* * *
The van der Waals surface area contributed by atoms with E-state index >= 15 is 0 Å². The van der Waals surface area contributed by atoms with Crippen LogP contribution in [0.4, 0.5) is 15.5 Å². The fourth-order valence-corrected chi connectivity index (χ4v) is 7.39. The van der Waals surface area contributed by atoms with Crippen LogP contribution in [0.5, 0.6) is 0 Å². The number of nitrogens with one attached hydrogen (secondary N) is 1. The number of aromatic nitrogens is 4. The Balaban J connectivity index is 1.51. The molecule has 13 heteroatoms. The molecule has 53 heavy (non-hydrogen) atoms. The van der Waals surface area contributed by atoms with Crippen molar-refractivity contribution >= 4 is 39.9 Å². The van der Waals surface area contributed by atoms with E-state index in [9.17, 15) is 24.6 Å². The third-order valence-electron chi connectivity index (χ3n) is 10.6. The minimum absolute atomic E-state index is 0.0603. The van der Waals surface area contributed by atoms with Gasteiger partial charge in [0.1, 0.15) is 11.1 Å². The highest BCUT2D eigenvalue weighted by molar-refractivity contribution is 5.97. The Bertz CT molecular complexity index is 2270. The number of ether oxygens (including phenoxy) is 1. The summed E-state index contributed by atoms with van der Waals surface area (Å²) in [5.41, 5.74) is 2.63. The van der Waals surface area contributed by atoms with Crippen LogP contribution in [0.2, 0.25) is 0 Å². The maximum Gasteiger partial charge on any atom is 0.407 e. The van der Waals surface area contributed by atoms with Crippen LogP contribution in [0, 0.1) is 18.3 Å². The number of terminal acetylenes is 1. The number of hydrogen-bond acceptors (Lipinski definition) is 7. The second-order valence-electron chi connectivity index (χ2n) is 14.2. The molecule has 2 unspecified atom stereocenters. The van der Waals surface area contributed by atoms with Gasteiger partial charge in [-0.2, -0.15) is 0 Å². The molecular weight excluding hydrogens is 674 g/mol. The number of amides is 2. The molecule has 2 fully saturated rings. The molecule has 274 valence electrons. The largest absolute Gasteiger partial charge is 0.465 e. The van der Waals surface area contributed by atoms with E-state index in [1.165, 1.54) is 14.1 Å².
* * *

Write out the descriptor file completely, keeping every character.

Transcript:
The van der Waals surface area contributed by atoms with E-state index >= 15 is 0 Å². The van der Waals surface area contributed by atoms with Crippen LogP contribution in [0.4, 0.5) is 15.5 Å². The fourth-order valence-corrected chi connectivity index (χ4v) is 7.39. The van der Waals surface area contributed by atoms with Crippen LogP contribution in [0.5, 0.6) is 0 Å². The number of nitrogens with one attached hydrogen (secondary N) is 1. The number of aromatic nitrogens is 4. The Balaban J connectivity index is 1.51. The molecule has 13 heteroatoms. The molecule has 53 heavy (non-hydrogen) atoms. The van der Waals surface area contributed by atoms with Crippen molar-refractivity contribution >= 4 is 39.9 Å². The van der Waals surface area contributed by atoms with E-state index in [9.17, 15) is 24.6 Å². The third-order valence-electron chi connectivity index (χ3n) is 10.6. The minimum absolute atomic E-state index is 0.0603. The van der Waals surface area contributed by atoms with Gasteiger partial charge in [0.1, 0.15) is 11.1 Å². The highest BCUT2D eigenvalue weighted by molar-refractivity contribution is 5.97. The Bertz CT molecular complexity index is 2270. The number of ether oxygens (including phenoxy) is 1. The summed E-state index contributed by atoms with van der Waals surface area (Å²) in [5.41, 5.74) is 2.63. The van der Waals surface area contributed by atoms with Crippen LogP contribution in [0.2, 0.25) is 0 Å². The maximum Gasteiger partial charge on any atom is 0.407 e. The van der Waals surface area contributed by atoms with Crippen LogP contribution in [0, 0.1) is 18.3 Å². The number of terminal acetylenes is 1. The number of hydrogen-bond acceptors (Lipinski definition) is 7. The second-order valence-electron chi connectivity index (χ2n) is 14.2. The molecule has 2 unspecified atom stereocenters. The van der Waals surface area contributed by atoms with Gasteiger partial charge in [-0.2, -0.15) is 0 Å². The molecular weight excluding hydrogens is 674 g/mol. The number of amides is 2. The molecule has 2 fully saturated rings. The molecule has 274 valence electrons. The largest absolute Gasteiger partial charge is 0.465 e. The van der Waals surface area contributed by atoms with E-state index in [1.165, 1.54) is 14.1 Å².